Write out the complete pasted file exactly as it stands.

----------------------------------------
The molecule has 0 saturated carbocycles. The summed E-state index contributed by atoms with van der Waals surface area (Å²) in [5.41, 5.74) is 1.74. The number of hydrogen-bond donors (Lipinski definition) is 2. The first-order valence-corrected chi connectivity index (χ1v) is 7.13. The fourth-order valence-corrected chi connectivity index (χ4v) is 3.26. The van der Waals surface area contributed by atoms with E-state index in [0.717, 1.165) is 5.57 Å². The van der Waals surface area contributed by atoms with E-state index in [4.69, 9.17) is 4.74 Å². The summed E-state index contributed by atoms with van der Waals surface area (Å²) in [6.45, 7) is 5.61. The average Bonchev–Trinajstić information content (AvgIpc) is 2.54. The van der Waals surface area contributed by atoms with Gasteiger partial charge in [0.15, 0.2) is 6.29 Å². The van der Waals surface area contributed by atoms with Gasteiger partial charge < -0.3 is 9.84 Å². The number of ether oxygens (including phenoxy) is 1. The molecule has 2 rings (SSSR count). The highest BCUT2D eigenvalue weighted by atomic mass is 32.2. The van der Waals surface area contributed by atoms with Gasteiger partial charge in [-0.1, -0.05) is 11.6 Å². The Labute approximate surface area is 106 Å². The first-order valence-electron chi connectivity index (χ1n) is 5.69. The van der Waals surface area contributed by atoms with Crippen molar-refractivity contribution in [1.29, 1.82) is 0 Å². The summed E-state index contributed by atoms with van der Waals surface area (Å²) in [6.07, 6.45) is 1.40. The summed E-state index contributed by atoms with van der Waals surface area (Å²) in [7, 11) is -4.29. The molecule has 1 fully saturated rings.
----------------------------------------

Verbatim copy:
The molecule has 0 saturated carbocycles. The summed E-state index contributed by atoms with van der Waals surface area (Å²) in [5.41, 5.74) is 1.74. The number of hydrogen-bond donors (Lipinski definition) is 2. The first-order valence-corrected chi connectivity index (χ1v) is 7.13. The fourth-order valence-corrected chi connectivity index (χ4v) is 3.26. The van der Waals surface area contributed by atoms with E-state index in [0.717, 1.165) is 5.57 Å². The van der Waals surface area contributed by atoms with E-state index in [4.69, 9.17) is 4.74 Å². The summed E-state index contributed by atoms with van der Waals surface area (Å²) in [6.45, 7) is 5.61. The average Bonchev–Trinajstić information content (AvgIpc) is 2.54. The van der Waals surface area contributed by atoms with Gasteiger partial charge in [0.15, 0.2) is 6.29 Å². The van der Waals surface area contributed by atoms with Gasteiger partial charge < -0.3 is 9.84 Å². The number of ether oxygens (including phenoxy) is 1. The molecule has 2 rings (SSSR count). The highest BCUT2D eigenvalue weighted by atomic mass is 32.2. The van der Waals surface area contributed by atoms with Gasteiger partial charge in [-0.1, -0.05) is 11.6 Å². The Labute approximate surface area is 106 Å². The first-order valence-electron chi connectivity index (χ1n) is 5.69. The van der Waals surface area contributed by atoms with Crippen molar-refractivity contribution in [1.29, 1.82) is 0 Å². The summed E-state index contributed by atoms with van der Waals surface area (Å²) in [6.07, 6.45) is 1.40. The summed E-state index contributed by atoms with van der Waals surface area (Å²) in [7, 11) is -4.29. The molecule has 1 fully saturated rings.